|In an urban area of Caracas, Venezuela|
|Common opossum range|
Didelphis marsupialis marsupialis
The common opossum (Didelphis marsupialis), also called the southern or black-eared opossum or gambá, and sometimes called a possum, is a marsupial species living from the northeast of Mexico to Bolivia (reaching the coast of the South Pacific Ocean to the central coast of Peru), including Trinidad and Tobago in the Caribbean, where it is called manicou. It prefers the woods, but can also live in fields and cities.
Habitat and shelter
This opossum is found in tropical and subtropical forest, both primary and secondary, at altitudes up to 2200 m. They use a wide range of nest sites. Most commonly they will create one in the hollow of a tree; however, they will also dig a burrow or nest in any dark location if nothing else is suitable (which often gets them in trouble with humans). Opossums enjoy denning underground, but do not spend as much time underground when it is dry season.  Common predators of the opossum are humans, house pets (ex: dogs and cats), and birds. When they are in danger, they act dead, also called, 'playing opossum.' 
The common opossum is similar in size to a house cat. The fur of the opossum is actually yellow in the under-fur, but is hidden by the longer black guard-hairs that cover it, while the tail, fingers, and face are lighter "with the tail being without fur, somewhat similar to a giant rat tail". It can measure nearly 20 inches long. It has large ears that are usually black, and its face is usually a pale peach in color, with black whiskers and eyes that reflect reddish in light. With a body length of nearly a foot, and a tail that can reach almost two feet, the common opossum is one of the larger members of its family. An adult can weigh more than three pounds.
Their activity is mainly nocturnal and terrestrial, with some arboreal exploration and nesting. Outside of mating, they are usually solitary. A male opossum's home range (distance traveled at night) can vary in size from wet to dry seasons while a female has a more stationary home range when she is breeding.  Males are most active between 11 pm and 3 am at night. They are considered pests due to their somewhat raccoon-like behavior. Raiding trash cans, nesting in locations that are not suitable, and causing mayhem if encountered within a human living space, they are often trapped and killed. Opossums have not been observed to be territorial. The common opossum is a host of the acanthocephalan intestinal parasite Gigantorhynchus lutzi.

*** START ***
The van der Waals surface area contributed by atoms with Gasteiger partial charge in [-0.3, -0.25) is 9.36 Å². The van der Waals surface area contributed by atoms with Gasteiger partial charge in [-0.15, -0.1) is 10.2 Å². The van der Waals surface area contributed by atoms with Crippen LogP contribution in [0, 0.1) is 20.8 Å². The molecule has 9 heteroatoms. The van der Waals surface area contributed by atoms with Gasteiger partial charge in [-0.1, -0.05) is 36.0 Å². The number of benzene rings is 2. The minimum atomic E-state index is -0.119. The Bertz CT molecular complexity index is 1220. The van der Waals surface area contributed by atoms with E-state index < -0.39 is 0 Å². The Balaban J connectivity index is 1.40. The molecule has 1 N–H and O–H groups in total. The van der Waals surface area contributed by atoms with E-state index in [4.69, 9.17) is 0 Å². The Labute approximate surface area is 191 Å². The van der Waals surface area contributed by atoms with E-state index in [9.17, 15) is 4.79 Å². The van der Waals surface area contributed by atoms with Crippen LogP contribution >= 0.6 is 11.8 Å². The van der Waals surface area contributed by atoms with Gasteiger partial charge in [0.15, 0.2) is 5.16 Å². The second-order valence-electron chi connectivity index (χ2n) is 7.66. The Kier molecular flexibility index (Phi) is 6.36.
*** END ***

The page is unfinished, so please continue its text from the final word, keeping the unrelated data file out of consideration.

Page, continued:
Common opossums have a broad ability to adapt to environmental changes, and their teeth allow them to eat many different types of food, which is obtained mostly on the ground. They can eat insects (such as beetles and grasshoppers) and other invertebrates (such as earthworms), small vertebrates (toads [such as cane toads], snakes [such as South American rattlesnakes], birds [such as lance-tailed manakins], and small mammals), fruits, vegetables, nectar, and also carrion. In urban areas, they may find articles of food in compost piles and garbage cans. Their ability to digest almost anything edible gives them a broader range than a human.
The female will have 5-9 offspring between one and three times per year after maturity. The mother raises the young by herself. The common opossum can mate for the majority of the calendar year. They do not mate for life. Female opossums can give birth to an upmost of 24 infants, however, only a third of them usually survive. Young opossums stay with the mother for the first few months of their lives and reach maturity before they are a year old.
The common opossum lives for around 2-4 years.
They are members of the genus Didelphis, which contains the largest American opossums, and the order Didelphimorphia, to which all Western hemisphere opossums belong. The common opossum is currently not an endangered species.
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